Does the fact that we are the largest consumer of drugs and provider of arms play a role in the unaccompanied minors crisis on our borders?
It is a natural tendency to blame others for our troubles, both as individuals and as a nation. However, occasionally, we will take our self-serving blinders off and look in the mirror to discover the real culprit. I am reminded of Walt Kelly’s play on words regarding Commodore Perry’s famous quote in his Pogo column, “We have met the enemy and he is us.”
Last week, President Juan Orlando Hernandez of Honduras joined the presidents of Guatemala and El Salvador in Washington, D.C., at the invitation of President Barack Obama. The reported intention of the meeting was to ask the Central American presidents to do more to stop the flow of unaccompanied children from their countries into the United States. Apparently, the assumption is that our Central American neighbors were encouraging, or at least not discouraging, the thousands of children seeking refuge in our country.
President Hernandez, in an interview with the Washington Post, reminded North Americans that to a large extent we share responsibility for the situation. President Hernandez said, “Your country has enormous responsibility for this. The problem of narcotics-trafficking generates violence, reduces opportunities, and generates migration because this [the United States] is where there is the largest consumption of drugs.”
He suggested later that American officials believe that drugs are “a health problem.”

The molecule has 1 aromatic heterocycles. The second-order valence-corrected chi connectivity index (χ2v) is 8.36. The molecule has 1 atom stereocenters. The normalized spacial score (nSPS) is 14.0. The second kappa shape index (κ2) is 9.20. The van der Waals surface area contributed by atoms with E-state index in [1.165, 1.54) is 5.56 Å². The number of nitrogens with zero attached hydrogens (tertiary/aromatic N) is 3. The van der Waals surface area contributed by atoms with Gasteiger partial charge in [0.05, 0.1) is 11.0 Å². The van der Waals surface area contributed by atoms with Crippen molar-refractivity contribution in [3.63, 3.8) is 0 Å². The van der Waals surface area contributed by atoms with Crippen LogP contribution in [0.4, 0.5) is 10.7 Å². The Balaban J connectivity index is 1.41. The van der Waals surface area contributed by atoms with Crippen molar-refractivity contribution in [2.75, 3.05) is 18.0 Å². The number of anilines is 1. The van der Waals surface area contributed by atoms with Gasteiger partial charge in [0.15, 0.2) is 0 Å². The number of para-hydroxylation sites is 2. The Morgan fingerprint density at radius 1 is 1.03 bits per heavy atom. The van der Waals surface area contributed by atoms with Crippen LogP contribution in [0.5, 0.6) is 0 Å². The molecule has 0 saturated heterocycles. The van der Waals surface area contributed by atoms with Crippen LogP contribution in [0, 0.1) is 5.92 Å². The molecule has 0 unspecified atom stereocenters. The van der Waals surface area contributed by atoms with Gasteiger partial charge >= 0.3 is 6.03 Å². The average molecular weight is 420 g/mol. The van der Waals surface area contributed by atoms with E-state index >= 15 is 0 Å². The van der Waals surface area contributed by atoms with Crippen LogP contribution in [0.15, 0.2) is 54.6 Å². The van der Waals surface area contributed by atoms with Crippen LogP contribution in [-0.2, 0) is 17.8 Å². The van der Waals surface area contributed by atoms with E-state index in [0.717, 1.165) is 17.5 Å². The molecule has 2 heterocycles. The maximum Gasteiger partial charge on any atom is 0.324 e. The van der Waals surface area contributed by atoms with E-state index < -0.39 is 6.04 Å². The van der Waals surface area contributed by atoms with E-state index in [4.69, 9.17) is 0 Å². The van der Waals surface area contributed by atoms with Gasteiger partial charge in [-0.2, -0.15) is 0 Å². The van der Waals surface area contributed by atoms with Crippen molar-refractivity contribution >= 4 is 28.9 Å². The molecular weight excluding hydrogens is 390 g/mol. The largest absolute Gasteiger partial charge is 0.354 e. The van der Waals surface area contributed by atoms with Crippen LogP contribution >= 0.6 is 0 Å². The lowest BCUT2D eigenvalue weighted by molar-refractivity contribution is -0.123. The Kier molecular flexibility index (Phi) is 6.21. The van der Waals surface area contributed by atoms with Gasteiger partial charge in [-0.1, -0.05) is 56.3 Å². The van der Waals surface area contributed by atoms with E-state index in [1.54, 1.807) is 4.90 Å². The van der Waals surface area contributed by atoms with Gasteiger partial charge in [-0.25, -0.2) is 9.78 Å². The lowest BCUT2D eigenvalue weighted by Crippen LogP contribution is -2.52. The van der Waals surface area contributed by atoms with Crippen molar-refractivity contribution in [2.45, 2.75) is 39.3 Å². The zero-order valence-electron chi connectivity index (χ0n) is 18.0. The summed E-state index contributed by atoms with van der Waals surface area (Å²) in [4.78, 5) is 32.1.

“For us, it is a matter of life and death, and that’s not fair,” President Hernandez said. “What’s fair is that we work together dealing with our own responsibilities.”
We must take ownership of our share of responsibility for the influx of refugees. The violence from which the children are fleeing is to a large extent of our making because the market for illegal drugs is greatest in the United States. The guns that are sold to gangs and drug traffickers and that are at the root of the violence in Mexico and Central America come from our country.
The blame game is a dishonest attempt to avoid sharing responsibility for the problem and for our failure to adequately address the root causes.
Finally, we must stop demonizing the victims, who are seeking refuge in the United States. This is a moral problem not just a political one. We must remember the words of the Holy Father that “This humanitarian emergency requires, as a first urgent measure, these children be welcomed and protected.” They are children who need to be treated with mercy and compassion, not merely a problem to be disposed of.
It is the love of Christ that motivates us.
Image Credit: CNS